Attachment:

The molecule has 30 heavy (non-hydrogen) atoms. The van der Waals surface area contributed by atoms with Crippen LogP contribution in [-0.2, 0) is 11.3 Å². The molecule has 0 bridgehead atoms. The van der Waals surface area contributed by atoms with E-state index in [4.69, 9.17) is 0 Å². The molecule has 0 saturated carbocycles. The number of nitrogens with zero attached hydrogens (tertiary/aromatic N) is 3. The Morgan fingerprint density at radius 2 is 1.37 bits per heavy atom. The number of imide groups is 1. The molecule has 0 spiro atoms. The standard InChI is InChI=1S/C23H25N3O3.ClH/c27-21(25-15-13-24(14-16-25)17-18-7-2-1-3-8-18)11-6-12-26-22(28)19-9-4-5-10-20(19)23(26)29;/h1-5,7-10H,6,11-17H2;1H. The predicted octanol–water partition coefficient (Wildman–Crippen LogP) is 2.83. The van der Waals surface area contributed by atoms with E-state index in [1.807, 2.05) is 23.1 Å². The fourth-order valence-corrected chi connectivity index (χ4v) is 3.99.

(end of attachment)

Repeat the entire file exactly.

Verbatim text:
The molecule has 30 heavy (non-hydrogen) atoms. The van der Waals surface area contributed by atoms with Crippen LogP contribution in [-0.2, 0) is 11.3 Å². The molecule has 0 bridgehead atoms. The van der Waals surface area contributed by atoms with E-state index in [4.69, 9.17) is 0 Å². The molecule has 0 saturated carbocycles. The number of nitrogens with zero attached hydrogens (tertiary/aromatic N) is 3. The Morgan fingerprint density at radius 2 is 1.37 bits per heavy atom. The number of imide groups is 1. The molecule has 0 spiro atoms. The standard InChI is InChI=1S/C23H25N3O3.ClH/c27-21(25-15-13-24(14-16-25)17-18-7-2-1-3-8-18)11-6-12-26-22(28)19-9-4-5-10-20(19)23(26)29;/h1-5,7-10H,6,11-17H2;1H. The predicted octanol–water partition coefficient (Wildman–Crippen LogP) is 2.83. The van der Waals surface area contributed by atoms with E-state index in [1.807, 2.05) is 23.1 Å². The fourth-order valence-corrected chi connectivity index (χ4v) is 3.99.